Berkelium’s Unexpected Chemistry Has Been Captured

The first well-characterized materials containing berkelium differ from expectations

berkelium
A view of the structure of a berkelium(III) coordination complex characterized using single crystal x-ray diffraction. Berkelium is illustrated as the yellow atom in the center of the complex. Image courtesy of M A. Silver, et al. Science 353, 888 (2016).

The Science

Berkelium is one of the few elements that has yet to be characterized in detail, largely because the only available isotope, 249Bk, has a half-life of only 320 days. Using single crystal x-ray diffraction, researchers at Florida State University structurally characterized a complex containing the actinide-group element berkelium. The characterization reveals unexpected findings, such as a lack of structural similarities between berkelium and its lanthanide analog terbium.

The Impact

Understanding how the Periodic Table evolves is a key part of elucidating how electronic structure is altered as elements become heavier and there are more and more electrons. It is commonplace to use nonradioactive lanthanides as replacements for actinides because of the challenges of working with radioactive isotopes. However, the findings from this work, in which both the physical properties and electronic structure of berkelium were not anticipated, indicate that a lanthanide element is a poor choice for a berkelium surrogate. This study also represents the first structural characterization of berkelium compounds in the history of humankind.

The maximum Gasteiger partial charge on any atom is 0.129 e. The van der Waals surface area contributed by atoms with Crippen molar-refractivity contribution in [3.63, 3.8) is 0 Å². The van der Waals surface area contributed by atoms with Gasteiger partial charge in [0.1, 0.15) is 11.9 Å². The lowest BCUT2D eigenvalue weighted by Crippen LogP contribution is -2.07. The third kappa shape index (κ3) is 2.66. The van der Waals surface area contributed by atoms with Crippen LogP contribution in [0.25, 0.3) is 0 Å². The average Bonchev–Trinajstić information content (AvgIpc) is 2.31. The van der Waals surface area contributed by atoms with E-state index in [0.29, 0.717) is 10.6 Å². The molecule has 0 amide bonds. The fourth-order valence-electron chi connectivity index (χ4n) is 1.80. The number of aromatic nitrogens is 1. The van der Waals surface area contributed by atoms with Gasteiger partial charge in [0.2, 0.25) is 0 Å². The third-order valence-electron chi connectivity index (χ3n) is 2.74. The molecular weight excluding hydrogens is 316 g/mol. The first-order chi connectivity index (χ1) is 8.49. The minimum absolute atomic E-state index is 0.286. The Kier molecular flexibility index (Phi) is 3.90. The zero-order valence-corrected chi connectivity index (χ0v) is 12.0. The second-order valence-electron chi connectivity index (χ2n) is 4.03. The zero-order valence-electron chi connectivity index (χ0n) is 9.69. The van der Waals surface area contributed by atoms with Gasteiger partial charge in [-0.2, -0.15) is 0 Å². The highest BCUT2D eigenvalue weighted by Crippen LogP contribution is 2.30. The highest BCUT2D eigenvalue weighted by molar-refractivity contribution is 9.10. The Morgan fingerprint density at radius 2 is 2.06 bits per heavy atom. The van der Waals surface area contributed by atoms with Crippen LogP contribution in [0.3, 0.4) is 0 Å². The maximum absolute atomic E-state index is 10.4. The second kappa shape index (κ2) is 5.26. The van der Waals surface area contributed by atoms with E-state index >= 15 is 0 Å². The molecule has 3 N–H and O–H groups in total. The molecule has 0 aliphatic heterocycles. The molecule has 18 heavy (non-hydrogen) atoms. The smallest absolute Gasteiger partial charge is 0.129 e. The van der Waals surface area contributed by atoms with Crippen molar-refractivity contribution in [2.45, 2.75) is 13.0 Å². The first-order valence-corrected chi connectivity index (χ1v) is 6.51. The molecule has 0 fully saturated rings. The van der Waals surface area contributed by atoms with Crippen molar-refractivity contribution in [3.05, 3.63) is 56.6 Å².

Summary

Scientists often use the Periodic Table to predict the properties of an element based on certain trends. For example, elements in the same column of the table, also known as a group, typically have similar electronic properties. However, these trends do not always hold true. The chemistry of heavy elements can diverge significantly from predictions based on periodic trends; this is due in part to the electrons being accelerated to a significant fraction of the speed of light in the heaviest elements, which in turn causes electron orbit perturbation due to their relativistically increased mass. When investigating elements in the lanthanide series, a nonradioactive analog from the actinide series is often desirable due to radioactive safety precautions and longer stability. Terbium represents the closest analog of berkelium, a previously uncharacterized lanthanide element, because both share a group on the Periodic Table. However, based on recent findings by a group of researchers from Florida State University, berkelium and terbium may not share similar physical or electronic properties. The electronic properties of these elements were illustrated by their distinctly different ligand binding. These results indicate berkelium possesses structural chemistry that resembles californium, while its electronic structure is more similar to curium and other earlier actinides. This discovery provides important information regarding one of the last uncharacterized elements of the actinide series and increases our knowledge of periodic trends, particularly those relating to the heavy elements.